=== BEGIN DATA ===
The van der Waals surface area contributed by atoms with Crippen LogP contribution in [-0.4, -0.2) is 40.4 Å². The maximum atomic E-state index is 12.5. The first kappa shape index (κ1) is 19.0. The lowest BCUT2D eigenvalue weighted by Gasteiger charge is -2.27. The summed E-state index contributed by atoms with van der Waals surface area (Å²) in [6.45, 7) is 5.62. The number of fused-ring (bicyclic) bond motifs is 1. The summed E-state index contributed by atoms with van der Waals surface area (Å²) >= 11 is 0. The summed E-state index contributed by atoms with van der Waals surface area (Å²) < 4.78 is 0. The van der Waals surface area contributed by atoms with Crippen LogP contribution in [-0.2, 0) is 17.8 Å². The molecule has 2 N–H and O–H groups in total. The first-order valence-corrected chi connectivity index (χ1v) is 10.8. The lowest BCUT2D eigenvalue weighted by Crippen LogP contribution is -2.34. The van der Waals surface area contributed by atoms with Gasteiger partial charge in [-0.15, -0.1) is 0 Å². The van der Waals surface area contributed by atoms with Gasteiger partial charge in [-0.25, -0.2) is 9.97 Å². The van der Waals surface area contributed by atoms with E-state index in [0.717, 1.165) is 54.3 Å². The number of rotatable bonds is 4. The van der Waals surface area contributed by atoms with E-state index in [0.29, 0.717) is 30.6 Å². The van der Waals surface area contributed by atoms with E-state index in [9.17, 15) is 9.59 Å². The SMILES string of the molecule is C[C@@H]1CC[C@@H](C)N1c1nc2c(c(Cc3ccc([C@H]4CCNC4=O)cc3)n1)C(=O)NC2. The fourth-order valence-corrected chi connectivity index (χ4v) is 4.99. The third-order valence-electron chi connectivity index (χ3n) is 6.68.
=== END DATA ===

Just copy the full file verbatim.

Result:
The van der Waals surface area contributed by atoms with Crippen LogP contribution in [-0.4, -0.2) is 40.4 Å². The maximum atomic E-state index is 12.5. The first kappa shape index (κ1) is 19.0. The lowest BCUT2D eigenvalue weighted by Gasteiger charge is -2.27. The summed E-state index contributed by atoms with van der Waals surface area (Å²) in [6.45, 7) is 5.62. The number of fused-ring (bicyclic) bond motifs is 1. The summed E-state index contributed by atoms with van der Waals surface area (Å²) >= 11 is 0. The summed E-state index contributed by atoms with van der Waals surface area (Å²) < 4.78 is 0. The van der Waals surface area contributed by atoms with Crippen LogP contribution in [-0.2, 0) is 17.8 Å². The molecule has 2 N–H and O–H groups in total. The first-order valence-corrected chi connectivity index (χ1v) is 10.8. The lowest BCUT2D eigenvalue weighted by Crippen LogP contribution is -2.34. The van der Waals surface area contributed by atoms with Gasteiger partial charge in [-0.15, -0.1) is 0 Å². The van der Waals surface area contributed by atoms with Gasteiger partial charge in [-0.25, -0.2) is 9.97 Å². The van der Waals surface area contributed by atoms with E-state index in [0.717, 1.165) is 54.3 Å². The number of rotatable bonds is 4. The van der Waals surface area contributed by atoms with E-state index in [0.29, 0.717) is 30.6 Å². The van der Waals surface area contributed by atoms with E-state index in [9.17, 15) is 9.59 Å². The SMILES string of the molecule is C[C@@H]1CC[C@@H](C)N1c1nc2c(c(Cc3ccc([C@H]4CCNC4=O)cc3)n1)C(=O)NC2. The fourth-order valence-corrected chi connectivity index (χ4v) is 4.99. The third-order valence-electron chi connectivity index (χ3n) is 6.68.